The nature of identifying PR process and using the information to increase productivity is now common. 
An example of ordinary and elementary PR might be an activity — let's say a new post on your blog. The first step in automation will be that the instant it is posted online it triggers an action, such as sharing that post on Twitter and Facebook. It's a simple automated process  More information is available here (but there is lots all around the Internet). 
Profiling, analysing and finding appropriate drivers of client constituencies with progressively enhanced monitoring and evaluation is already being automated, of which more later.

Friday, October 02, 2015

Why are PR jobs so special

Bill Gates, chairman of Microsoft, recently predicted that within 20 years most jobs will be automated. PR commentator Tom Foremski explored the idea and came up with some controversial thoughts for PR.

“Public relations has been pulled into the modern world (complaining about the extra work of social) but not much has changed. It’s still very much a hand-crafted, artisanal business, its use of technology is a Twitter hashtag and a dashboard of likes and shares.

"But without a significant tech component PR is at a big disadvantage because it can’t scale, it can't grow without growing more people. This lack of technical components is also why valuations of PR firms are low compared to their revenues.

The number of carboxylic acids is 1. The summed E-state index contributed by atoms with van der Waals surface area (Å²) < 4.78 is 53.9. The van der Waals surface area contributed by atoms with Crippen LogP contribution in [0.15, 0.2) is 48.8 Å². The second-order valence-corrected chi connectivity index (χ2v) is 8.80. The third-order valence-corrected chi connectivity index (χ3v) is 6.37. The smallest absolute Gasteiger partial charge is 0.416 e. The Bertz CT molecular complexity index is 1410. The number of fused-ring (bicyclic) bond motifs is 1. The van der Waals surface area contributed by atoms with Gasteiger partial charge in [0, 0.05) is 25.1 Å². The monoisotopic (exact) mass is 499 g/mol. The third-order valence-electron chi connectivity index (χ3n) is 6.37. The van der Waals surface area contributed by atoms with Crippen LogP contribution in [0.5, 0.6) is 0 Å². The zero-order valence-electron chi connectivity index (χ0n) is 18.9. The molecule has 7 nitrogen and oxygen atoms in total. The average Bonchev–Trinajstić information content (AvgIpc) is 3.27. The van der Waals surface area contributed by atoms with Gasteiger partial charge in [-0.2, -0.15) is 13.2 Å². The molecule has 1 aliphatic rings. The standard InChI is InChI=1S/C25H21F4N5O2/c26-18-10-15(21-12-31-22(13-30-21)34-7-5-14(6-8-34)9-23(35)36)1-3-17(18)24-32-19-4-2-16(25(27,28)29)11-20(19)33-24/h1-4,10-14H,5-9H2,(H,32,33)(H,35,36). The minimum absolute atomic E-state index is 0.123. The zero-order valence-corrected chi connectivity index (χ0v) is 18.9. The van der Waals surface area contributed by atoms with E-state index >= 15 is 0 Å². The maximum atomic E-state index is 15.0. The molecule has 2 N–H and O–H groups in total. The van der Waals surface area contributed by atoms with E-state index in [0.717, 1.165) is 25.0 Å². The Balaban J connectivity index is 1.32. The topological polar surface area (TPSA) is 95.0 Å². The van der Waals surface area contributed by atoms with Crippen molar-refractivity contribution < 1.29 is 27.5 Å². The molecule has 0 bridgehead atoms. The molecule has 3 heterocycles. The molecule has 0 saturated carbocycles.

"And it makes PR firms vulnerable to competitors outside their field that can figure out and automate technologies of promotion.”

Why are PR jobs so special that some of the work won't be automated?

Well, there is nothing stopping us, we can automate. That is what this book is about. But the warning that if PR does not do it, someone else will is not a hollow statement in Tom’s article. Since he wrote it, AP Dow has started to write articles automatically - up to 3000 each quarter!

"Much of the promise of artificial intelligence is yet to be realised, but in some areas it's already proving its worth. Meet the robot journalists that one day might steal my job,"  Stephen Beckett, BBC Click TV.

"Tencent publishes word-perfect business article on inflation, complete with analysts' comments, crafted in a minute by a computer programme," He Huifeng. South China Morning Post.